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Tips On Building Healthy Bones

August 29, 2018  |  Staff

It is easy to take our bones for granted. After all, they do all their work behind the scenes. But when a bone breaks, it's a big deal. Bones take time to heal and the process is typically quite painful. Fortunately, protecting your bone health is easier than you think. Diet, exercise and other lifestyle factors can affect your bone mass.

Bones play many roles in the body. They provide structure, protect your organs, anchor muscles and store calcium. While it is important to build strong and healthy bones during childhood and adolescence, you can take positive steps to protect bone health well into adulthood.

1. Eat The Right Foods

A balanced, healthy diet is important for weight, organ health, preventing diseases and infections, improving hair and skin condition AND it significantly improves bone health. You want to make sure that your diet is comprised of a variety of foods that provide you with an assortment of nutrients. In terms of bone health, the most important are calcium, as well as vitamins C, D and K.

Vitamin D is found in low-fat dairy products. Many of these calcium-rich foods are fortified with vitamin D.

Other foods rich in calcium include:

  • Fatty fish, such as salmon, mackerel, tuna, sardines
  • Fresh produce like fruits and vegetables are rich in essential vitamins and minerals needed for bone health. Green vegetables (kale, broccoli, spinach) and orange vegetables (peppers, strawberries, oranges and pineapples) are excellent options.

Other essential vitamins that protect your bones:

  • Vitamin A (aids in normal skeletal growth) is found in liver, eggs, butter, green leafy vegetables and carrots.
  • Vitamin C (for the formation of collagen) is found in citrus fruits and tomatoes and in many vegetables such as broccoli.
  • Vitamin K (potential protection against osteoporosis) is found in green leafy vegetables and fermented dairy.
  • Magnesium (helps improve bone strength) is found in nuts and beans, whole grains such as brown rice, and green leafy vegetables.
  • Phosphorus (gives strength and structure to bones and teeth) is found in dairy and meat.

2. Take Supplements

Calcium and vitamin D are the two most important ingredients for strong and healthy bones. And while first prize is to obtain all you need from a balanced and nutritious diet, this is not always possible and supplementation can help.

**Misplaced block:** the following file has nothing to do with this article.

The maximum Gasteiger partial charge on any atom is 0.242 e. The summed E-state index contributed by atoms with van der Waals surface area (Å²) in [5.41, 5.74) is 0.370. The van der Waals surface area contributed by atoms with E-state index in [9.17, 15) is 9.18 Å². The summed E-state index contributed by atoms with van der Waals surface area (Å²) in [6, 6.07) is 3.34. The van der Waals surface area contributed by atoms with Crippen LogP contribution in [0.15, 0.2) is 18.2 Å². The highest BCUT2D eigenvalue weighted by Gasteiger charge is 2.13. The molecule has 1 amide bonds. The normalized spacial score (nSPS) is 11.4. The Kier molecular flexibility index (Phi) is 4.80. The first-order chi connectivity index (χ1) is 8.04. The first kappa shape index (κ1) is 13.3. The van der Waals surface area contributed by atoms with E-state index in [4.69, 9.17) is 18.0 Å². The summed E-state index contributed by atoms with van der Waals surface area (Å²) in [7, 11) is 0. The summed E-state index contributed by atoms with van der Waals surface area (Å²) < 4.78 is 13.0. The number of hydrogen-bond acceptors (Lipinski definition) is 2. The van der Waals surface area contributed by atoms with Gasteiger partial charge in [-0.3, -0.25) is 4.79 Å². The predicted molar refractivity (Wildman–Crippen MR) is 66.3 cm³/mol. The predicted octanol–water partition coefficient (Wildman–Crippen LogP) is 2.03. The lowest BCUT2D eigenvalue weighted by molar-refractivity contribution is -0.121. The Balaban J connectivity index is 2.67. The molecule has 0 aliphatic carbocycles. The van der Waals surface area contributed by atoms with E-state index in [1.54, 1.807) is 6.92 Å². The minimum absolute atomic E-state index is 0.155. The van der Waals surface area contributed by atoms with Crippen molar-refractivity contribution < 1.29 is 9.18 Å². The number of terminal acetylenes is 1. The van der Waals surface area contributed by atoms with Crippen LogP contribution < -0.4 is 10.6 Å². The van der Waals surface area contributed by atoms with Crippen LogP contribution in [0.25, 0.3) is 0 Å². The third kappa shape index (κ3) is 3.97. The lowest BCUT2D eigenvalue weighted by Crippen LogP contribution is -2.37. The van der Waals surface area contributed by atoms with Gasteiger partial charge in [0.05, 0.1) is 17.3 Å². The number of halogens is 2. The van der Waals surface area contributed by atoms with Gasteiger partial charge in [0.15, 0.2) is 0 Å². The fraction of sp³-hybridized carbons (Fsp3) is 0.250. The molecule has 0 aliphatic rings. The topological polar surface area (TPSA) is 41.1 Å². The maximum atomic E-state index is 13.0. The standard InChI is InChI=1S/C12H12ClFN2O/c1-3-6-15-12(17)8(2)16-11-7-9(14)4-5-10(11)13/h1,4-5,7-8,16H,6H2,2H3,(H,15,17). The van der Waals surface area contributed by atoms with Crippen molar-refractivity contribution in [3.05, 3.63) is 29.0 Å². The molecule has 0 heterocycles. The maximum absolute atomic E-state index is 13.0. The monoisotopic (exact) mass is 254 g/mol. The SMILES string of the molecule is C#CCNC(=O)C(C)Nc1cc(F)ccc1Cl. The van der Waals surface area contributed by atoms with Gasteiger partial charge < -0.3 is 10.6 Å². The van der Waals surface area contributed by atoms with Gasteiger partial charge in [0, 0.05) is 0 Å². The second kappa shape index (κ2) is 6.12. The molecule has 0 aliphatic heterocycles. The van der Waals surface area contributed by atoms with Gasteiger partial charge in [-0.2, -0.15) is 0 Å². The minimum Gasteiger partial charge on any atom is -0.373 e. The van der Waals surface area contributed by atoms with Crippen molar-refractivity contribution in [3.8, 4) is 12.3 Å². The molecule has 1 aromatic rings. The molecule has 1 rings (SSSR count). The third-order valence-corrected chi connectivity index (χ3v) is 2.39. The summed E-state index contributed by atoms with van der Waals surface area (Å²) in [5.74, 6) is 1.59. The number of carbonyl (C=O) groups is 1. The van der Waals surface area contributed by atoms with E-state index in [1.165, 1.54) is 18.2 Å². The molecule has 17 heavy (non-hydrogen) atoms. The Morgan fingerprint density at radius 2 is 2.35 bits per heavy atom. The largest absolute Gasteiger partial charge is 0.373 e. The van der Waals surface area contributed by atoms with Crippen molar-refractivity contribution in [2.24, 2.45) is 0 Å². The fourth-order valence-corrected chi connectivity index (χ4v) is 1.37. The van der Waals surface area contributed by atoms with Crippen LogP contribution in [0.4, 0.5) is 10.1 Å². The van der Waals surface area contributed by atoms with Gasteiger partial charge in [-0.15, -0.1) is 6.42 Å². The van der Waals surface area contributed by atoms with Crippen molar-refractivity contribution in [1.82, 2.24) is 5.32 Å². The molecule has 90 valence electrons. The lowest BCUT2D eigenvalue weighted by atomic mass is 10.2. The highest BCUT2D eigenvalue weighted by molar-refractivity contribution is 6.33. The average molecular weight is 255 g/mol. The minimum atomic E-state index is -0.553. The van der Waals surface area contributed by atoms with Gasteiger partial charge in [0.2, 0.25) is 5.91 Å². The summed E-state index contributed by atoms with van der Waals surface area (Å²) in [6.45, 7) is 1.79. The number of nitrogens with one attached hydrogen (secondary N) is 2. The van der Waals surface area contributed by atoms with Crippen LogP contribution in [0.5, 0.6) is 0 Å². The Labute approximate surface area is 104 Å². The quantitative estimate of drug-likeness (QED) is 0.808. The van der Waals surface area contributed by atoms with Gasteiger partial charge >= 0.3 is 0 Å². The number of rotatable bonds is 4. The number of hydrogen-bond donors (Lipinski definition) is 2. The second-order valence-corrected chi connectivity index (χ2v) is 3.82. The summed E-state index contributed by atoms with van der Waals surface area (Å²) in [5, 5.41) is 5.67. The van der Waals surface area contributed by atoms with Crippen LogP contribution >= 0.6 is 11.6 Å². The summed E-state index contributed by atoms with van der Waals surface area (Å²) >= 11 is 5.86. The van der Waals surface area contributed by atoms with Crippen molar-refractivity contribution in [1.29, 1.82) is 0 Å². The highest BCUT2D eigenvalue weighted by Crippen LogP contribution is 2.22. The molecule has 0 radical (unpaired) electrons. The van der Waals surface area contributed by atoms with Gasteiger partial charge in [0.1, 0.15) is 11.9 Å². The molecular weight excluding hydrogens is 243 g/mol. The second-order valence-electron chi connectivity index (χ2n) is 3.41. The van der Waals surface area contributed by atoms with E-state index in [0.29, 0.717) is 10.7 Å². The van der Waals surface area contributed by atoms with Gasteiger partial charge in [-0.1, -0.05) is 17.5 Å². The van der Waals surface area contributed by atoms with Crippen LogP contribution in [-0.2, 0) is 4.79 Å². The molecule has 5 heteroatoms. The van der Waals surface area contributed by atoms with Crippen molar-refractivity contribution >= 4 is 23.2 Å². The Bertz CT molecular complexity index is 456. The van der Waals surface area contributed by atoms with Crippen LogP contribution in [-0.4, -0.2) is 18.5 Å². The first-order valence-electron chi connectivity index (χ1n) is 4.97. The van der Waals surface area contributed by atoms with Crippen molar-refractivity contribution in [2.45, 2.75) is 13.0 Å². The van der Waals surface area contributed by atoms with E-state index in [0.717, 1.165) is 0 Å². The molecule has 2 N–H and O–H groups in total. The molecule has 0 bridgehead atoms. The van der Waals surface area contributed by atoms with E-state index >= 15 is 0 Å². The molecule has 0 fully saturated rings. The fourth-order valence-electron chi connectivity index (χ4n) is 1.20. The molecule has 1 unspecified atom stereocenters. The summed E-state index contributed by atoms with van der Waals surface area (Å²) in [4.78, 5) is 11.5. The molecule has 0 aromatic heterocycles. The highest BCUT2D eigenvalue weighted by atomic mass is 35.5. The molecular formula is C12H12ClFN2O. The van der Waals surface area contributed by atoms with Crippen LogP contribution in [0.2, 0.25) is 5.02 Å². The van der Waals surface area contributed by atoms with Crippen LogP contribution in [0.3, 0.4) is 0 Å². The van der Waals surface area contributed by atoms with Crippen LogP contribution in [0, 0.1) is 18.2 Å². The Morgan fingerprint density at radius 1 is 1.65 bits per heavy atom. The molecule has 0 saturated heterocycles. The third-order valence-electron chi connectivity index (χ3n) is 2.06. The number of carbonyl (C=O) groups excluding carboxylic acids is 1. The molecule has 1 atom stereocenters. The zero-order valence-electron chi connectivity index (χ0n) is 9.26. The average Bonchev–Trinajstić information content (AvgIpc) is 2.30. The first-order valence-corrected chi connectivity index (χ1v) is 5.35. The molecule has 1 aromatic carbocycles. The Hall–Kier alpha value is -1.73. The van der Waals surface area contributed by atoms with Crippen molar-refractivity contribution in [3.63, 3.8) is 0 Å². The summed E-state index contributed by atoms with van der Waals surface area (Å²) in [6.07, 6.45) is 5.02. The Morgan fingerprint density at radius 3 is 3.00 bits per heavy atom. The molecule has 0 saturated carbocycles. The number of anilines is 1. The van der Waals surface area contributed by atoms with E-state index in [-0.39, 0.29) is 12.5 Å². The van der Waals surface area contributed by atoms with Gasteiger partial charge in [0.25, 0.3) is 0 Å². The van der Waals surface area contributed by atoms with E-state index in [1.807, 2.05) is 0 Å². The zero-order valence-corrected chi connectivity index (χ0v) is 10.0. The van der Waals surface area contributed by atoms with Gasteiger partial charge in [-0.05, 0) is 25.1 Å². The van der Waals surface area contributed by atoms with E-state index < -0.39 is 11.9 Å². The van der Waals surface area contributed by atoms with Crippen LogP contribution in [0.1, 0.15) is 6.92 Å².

Too many Americans fall short of getting the amount of calcium they need every day and that can lead to bone loss, low bone density and even broken bones. Every day, we lose calcium through our skin, nails, hair, sweat, urine and feces. Our bodies cannot produce its own calcium. That is why it is important to get enough calcium from the food we eat. If your diet does not supply you with the daily average of 1,000 mg, then a supplement will make up the difference. Check with your doctor before starting supplements to find out what amount is right for you.

Vitamin D

Vitamin D plays an important role in protecting your bones, both by helping your body absorb calcium and by supporting muscles needed to avoid falls. Children need vitamin D to build strong bones, and adults need it to keep their bones strong and healthy. You can get Vitamin from the sun or from food. Our skin makes vitamin D in reaction to sunlight and stores it in fat for later use. Supplements are great to make up for factors that affect Vitamin D absorption, such as time of day, season, latitude, skin pigmentation, age, etc.


Collagen is the main protein found in bones. It contains the amino acids glycine, proline and lysine, which help build bone, muscle, ligaments and other tissues. Collagen can be found in animal bones, commonly known as gelatin. It has been used to relieve joint pain for many years.

3. Add Strength Training And Weight-Bearing Exercises

You want to boost your bone strength by adding exercises, such as weight training, that compress your bones.Strength-training exercise is not only beneficial for increasing muscle mass, it may also help protect against bone loss in younger and older women, including those with osteoporosis, osteopenia or breast cancer. Running, jogging, high-impact aerobics, repetitive stair climbing, dancing, tennis and basketball are best for building bones. But if you have osteopenia, osteoporosis or arthritis, try walking or using an elliptical or other machine.

4. Stop Smoking Immediately

Many studies have shown a direct relationship between smoking and decreased bone density. The longer you smoke and the more cigarettes you consume, the greater your risk of fracture in old age. In addition, smokers who fracture bones tend to heal much slower than nonsmokers and they may experience more complications during the healing process. If you smoke, look into a program to help you quit.

5. Consider Medication

Waning estrogen levels in perimenopausal women have been linked to bone loss. Men and women who have been diagnosed with osteopenia or osteoporosis can take various medications to prevent dangerous hip and spine fractures. Talk to your doctor about your treatment.

If you are concerned about your bone health or think you may be at risk for osteoporosis, call us to set up an appointment. Your orthopedic surgeon may recommend a bone density test. The results will help your doctor evaluate your bone density and determine your rate of bone loss to assess whether you might be a candidate for medication to help slow bone loss.

To learn more about bone health or to schedule an appointment with one of our specialists, call us at 800-698-1280.

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